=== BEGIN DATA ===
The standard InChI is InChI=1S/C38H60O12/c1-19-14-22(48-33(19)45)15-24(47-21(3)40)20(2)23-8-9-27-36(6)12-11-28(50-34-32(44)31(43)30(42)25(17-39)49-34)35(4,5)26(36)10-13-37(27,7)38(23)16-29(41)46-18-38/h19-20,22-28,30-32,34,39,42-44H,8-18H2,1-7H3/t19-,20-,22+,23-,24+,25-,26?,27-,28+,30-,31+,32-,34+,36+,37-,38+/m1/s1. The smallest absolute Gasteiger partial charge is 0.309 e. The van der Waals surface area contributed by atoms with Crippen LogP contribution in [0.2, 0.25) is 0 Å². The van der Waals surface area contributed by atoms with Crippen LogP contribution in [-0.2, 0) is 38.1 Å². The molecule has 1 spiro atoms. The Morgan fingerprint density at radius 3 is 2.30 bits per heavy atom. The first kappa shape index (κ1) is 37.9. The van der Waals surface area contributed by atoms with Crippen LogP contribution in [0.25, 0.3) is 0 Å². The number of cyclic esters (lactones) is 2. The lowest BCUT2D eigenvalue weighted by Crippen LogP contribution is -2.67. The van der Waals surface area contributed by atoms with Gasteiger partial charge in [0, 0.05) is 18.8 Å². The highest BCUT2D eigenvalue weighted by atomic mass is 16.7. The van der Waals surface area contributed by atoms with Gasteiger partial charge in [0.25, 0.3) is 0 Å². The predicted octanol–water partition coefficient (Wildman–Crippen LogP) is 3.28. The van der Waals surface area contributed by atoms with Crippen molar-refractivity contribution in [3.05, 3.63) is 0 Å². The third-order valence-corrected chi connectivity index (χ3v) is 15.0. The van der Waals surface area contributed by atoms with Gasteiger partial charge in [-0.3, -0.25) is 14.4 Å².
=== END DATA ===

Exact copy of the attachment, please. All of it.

The standard InChI is InChI=1S/C38H60O12/c1-19-14-22(48-33(19)45)15-24(47-21(3)40)20(2)23-8-9-27-36(6)12-11-28(50-34-32(44)31(43)30(42)25(17-39)49-34)35(4,5)26(36)10-13-37(27,7)38(23)16-29(41)46-18-38/h19-20,22-28,30-32,34,39,42-44H,8-18H2,1-7H3/t19-,20-,22+,23-,24+,25-,26?,27-,28+,30-,31+,32-,34+,36+,37-,38+/m1/s1. The smallest absolute Gasteiger partial charge is 0.309 e. The van der Waals surface area contributed by atoms with Crippen LogP contribution in [0.2, 0.25) is 0 Å². The van der Waals surface area contributed by atoms with Crippen LogP contribution in [-0.2, 0) is 38.1 Å². The molecule has 1 spiro atoms. The Morgan fingerprint density at radius 3 is 2.30 bits per heavy atom. The first kappa shape index (κ1) is 37.9. The van der Waals surface area contributed by atoms with Crippen LogP contribution in [0.25, 0.3) is 0 Å². The number of cyclic esters (lactones) is 2. The lowest BCUT2D eigenvalue weighted by Crippen LogP contribution is -2.67. The van der Waals surface area contributed by atoms with Gasteiger partial charge in [0, 0.05) is 18.8 Å². The highest BCUT2D eigenvalue weighted by atomic mass is 16.7. The van der Waals surface area contributed by atoms with Gasteiger partial charge in [0.25, 0.3) is 0 Å². The predicted octanol–water partition coefficient (Wildman–Crippen LogP) is 3.28. The van der Waals surface area contributed by atoms with Crippen molar-refractivity contribution in [3.05, 3.63) is 0 Å². The third-order valence-corrected chi connectivity index (χ3v) is 15.0. The van der Waals surface area contributed by atoms with Gasteiger partial charge in [-0.3, -0.25) is 14.4 Å².